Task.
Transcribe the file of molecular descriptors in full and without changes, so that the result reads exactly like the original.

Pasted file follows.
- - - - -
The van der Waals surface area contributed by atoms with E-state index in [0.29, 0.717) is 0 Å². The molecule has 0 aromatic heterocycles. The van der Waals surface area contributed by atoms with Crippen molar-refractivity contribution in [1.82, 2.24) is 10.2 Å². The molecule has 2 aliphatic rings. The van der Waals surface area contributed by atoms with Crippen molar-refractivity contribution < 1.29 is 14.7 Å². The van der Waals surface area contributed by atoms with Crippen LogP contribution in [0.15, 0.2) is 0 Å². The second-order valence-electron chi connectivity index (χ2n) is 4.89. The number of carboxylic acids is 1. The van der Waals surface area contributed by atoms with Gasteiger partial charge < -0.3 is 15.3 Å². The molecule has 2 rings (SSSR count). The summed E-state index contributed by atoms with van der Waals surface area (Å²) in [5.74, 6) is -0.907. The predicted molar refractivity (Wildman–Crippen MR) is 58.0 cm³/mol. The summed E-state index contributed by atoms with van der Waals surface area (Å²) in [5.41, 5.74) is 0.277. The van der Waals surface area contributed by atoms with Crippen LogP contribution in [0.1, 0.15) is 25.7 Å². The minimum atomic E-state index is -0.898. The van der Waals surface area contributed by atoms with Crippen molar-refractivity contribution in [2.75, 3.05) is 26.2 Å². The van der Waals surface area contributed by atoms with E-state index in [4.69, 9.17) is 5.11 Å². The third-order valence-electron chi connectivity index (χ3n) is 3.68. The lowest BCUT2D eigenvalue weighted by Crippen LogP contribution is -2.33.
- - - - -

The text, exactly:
The van der Waals surface area contributed by atoms with E-state index in [0.29, 0.717) is 0 Å². The molecule has 0 aromatic heterocycles. The van der Waals surface area contributed by atoms with Crippen molar-refractivity contribution in [1.82, 2.24) is 10.2 Å². The molecule has 2 aliphatic rings. The van der Waals surface area contributed by atoms with Crippen molar-refractivity contribution < 1.29 is 14.7 Å². The van der Waals surface area contributed by atoms with Crippen LogP contribution in [0.15, 0.2) is 0 Å². The second-order valence-electron chi connectivity index (χ2n) is 4.89. The number of carboxylic acids is 1. The van der Waals surface area contributed by atoms with Gasteiger partial charge < -0.3 is 15.3 Å². The molecule has 2 rings (SSSR count). The summed E-state index contributed by atoms with van der Waals surface area (Å²) in [5.74, 6) is -0.907. The predicted molar refractivity (Wildman–Crippen MR) is 58.0 cm³/mol. The summed E-state index contributed by atoms with van der Waals surface area (Å²) in [5.41, 5.74) is 0.277. The van der Waals surface area contributed by atoms with Crippen LogP contribution in [0.1, 0.15) is 25.7 Å². The minimum atomic E-state index is -0.898. The van der Waals surface area contributed by atoms with Crippen molar-refractivity contribution in [2.75, 3.05) is 26.2 Å². The van der Waals surface area contributed by atoms with E-state index in [4.69, 9.17) is 5.11 Å². The third-order valence-electron chi connectivity index (χ3n) is 3.68. The lowest BCUT2D eigenvalue weighted by Crippen LogP contribution is -2.33.